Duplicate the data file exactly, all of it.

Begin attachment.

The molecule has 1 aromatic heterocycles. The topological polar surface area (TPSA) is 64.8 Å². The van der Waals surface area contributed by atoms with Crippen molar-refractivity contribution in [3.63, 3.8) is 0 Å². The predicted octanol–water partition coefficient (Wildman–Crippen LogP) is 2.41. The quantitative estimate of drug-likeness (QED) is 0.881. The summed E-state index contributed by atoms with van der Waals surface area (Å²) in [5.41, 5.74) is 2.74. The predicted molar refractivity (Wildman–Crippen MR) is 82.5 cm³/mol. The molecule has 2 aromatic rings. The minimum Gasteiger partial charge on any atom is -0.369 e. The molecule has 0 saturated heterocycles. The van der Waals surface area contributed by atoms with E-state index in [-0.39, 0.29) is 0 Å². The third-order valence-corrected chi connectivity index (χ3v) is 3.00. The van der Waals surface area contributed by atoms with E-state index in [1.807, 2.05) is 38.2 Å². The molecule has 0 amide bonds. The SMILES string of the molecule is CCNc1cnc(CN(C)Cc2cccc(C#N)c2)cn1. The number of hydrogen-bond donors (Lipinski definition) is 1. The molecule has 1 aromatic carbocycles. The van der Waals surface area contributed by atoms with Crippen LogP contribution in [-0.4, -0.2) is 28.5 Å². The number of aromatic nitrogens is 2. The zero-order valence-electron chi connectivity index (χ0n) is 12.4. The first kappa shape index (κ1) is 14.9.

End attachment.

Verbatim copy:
The molecule has 1 aromatic heterocycles. The topological polar surface area (TPSA) is 64.8 Å². The van der Waals surface area contributed by atoms with Crippen molar-refractivity contribution in [3.63, 3.8) is 0 Å². The predicted octanol–water partition coefficient (Wildman–Crippen LogP) is 2.41. The quantitative estimate of drug-likeness (QED) is 0.881. The summed E-state index contributed by atoms with van der Waals surface area (Å²) in [5.41, 5.74) is 2.74. The predicted molar refractivity (Wildman–Crippen MR) is 82.5 cm³/mol. The molecule has 2 aromatic rings. The minimum Gasteiger partial charge on any atom is -0.369 e. The molecule has 0 saturated heterocycles. The van der Waals surface area contributed by atoms with E-state index in [-0.39, 0.29) is 0 Å². The third-order valence-corrected chi connectivity index (χ3v) is 3.00. The van der Waals surface area contributed by atoms with E-state index in [1.807, 2.05) is 38.2 Å². The molecule has 0 amide bonds. The SMILES string of the molecule is CCNc1cnc(CN(C)Cc2cccc(C#N)c2)cn1. The number of hydrogen-bond donors (Lipinski definition) is 1. The molecule has 1 aromatic carbocycles. The van der Waals surface area contributed by atoms with Crippen LogP contribution in [-0.4, -0.2) is 28.5 Å². The number of aromatic nitrogens is 2. The zero-order valence-electron chi connectivity index (χ0n) is 12.4. The first kappa shape index (κ1) is 14.9.